Here we are in Lent again, that austere time of preparation and waiting…only of course it isn’t, or certainly isn’t all the time, for right in the middle is almost another season, or a different, rather jolly Lent. In quick succession we have the feasts of Patrick and Benedict, of Joseph and Mary. On 21st we had the vernal equinox (or equilux as I’ve seen it referred to; is that a thing now?), spring is bursting out all around us and this Sunday is Laetare, rejoicing Sunday, because we are half-way through Lent, which we mark this year by leaping forward into British Summer Time (I hope you didn’t forget!) Oh, and the monastery fish have woken up and have definitely abandoned their winter fast.
Patrick and Benedict are feasts of identity and heritage; they can tell us how we got here, something my ancestors have been quite good at forgetting. Patrick reminds me of my Hibernian half (Kellys and Carneys), though they came to Lancashire so long ago that no one can remember where they came from before that. My English ancestors were no better at remembering where they were from either (Brill, as it turns out). Benedict is rather a niche identifier, but without him I would not be here and certainly not writing this now.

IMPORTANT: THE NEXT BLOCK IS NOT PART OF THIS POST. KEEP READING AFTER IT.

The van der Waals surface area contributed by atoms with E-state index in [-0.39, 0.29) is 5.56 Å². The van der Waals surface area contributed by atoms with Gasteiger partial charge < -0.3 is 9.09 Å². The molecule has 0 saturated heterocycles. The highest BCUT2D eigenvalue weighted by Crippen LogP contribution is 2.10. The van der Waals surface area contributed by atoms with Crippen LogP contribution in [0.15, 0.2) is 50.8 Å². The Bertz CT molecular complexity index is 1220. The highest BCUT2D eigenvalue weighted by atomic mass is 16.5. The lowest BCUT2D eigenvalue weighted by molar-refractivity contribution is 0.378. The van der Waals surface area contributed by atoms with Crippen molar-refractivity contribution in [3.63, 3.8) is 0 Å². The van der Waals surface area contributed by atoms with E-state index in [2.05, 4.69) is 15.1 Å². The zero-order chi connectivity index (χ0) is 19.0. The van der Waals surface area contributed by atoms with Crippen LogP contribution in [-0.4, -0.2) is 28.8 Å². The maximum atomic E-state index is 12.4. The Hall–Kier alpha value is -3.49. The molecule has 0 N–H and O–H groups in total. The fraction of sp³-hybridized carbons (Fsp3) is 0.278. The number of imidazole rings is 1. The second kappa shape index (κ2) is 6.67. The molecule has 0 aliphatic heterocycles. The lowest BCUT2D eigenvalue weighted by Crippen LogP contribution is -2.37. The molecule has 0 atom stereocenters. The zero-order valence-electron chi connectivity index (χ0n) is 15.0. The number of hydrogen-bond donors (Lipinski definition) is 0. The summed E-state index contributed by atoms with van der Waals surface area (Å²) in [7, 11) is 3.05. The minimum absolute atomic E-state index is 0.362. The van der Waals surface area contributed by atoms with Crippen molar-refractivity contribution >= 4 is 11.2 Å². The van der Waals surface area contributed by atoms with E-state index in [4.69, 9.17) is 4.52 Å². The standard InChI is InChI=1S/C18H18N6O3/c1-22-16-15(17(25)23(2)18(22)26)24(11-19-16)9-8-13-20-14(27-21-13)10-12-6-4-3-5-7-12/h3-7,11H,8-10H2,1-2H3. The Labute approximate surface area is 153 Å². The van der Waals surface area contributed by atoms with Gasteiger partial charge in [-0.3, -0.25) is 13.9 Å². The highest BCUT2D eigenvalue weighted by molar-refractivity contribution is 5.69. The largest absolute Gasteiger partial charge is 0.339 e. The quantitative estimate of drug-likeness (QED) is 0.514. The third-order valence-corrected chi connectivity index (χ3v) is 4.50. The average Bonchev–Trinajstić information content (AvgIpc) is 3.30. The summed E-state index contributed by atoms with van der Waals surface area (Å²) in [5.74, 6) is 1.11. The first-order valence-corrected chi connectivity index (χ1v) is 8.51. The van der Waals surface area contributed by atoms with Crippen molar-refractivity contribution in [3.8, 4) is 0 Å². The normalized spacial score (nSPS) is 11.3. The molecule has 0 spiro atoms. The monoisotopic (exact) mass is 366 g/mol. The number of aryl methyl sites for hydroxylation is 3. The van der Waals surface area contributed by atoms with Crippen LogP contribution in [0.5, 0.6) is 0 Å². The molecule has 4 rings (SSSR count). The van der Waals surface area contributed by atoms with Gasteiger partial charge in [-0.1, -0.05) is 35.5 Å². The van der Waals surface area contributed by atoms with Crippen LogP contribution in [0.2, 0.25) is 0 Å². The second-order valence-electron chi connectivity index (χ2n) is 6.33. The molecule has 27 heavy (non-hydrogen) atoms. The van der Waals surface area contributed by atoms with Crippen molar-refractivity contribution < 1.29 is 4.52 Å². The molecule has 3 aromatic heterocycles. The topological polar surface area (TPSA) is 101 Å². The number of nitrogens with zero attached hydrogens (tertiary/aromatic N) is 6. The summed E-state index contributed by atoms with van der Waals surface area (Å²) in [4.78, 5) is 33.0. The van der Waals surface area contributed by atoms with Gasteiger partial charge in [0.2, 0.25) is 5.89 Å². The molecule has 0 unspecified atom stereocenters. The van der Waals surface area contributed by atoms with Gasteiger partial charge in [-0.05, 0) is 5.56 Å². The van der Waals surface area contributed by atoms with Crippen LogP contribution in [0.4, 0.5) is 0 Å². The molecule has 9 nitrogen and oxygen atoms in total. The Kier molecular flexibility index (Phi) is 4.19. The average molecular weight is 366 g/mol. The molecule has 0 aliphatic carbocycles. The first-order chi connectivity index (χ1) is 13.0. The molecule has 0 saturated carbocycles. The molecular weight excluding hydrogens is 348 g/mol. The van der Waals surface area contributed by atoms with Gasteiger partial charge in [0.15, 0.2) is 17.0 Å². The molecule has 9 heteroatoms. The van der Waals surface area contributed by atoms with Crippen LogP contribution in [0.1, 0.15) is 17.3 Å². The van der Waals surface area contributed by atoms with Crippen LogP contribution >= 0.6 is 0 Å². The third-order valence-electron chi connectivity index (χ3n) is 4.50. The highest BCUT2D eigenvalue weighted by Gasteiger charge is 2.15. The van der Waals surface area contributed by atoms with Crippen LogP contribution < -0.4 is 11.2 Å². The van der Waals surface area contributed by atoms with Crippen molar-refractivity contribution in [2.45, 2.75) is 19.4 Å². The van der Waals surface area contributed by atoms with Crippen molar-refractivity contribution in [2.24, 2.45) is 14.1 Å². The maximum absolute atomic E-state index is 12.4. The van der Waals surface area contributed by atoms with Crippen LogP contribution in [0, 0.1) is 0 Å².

That’s how I got to this point, but where am I going? That’s what our next two feasts are about. Jesus, the God Man takes on our form of life that we may share in his. For that to happen he needs a human mother, someone who will accept him into her life, and she needs a family around her, she needs Joseph who accepts her into his life. Both are faced with a mystery, inexplicable, almost cruel seeming, yet utterly compelling. The feasts of St Joseph and of the Annunciation are feasts of the Incarnation, of Jesus and although they point to next Christmas, nine months away, that’s just liturgical ordering; what they really are about is what happens next for us. What it means for God to live among you and me, which is the subject of Holy Week. Only then do we get to see what it means for us to live with God; that is Easter, something that has been happening to us all along, but which we never finish growing ever deeper into, year after year.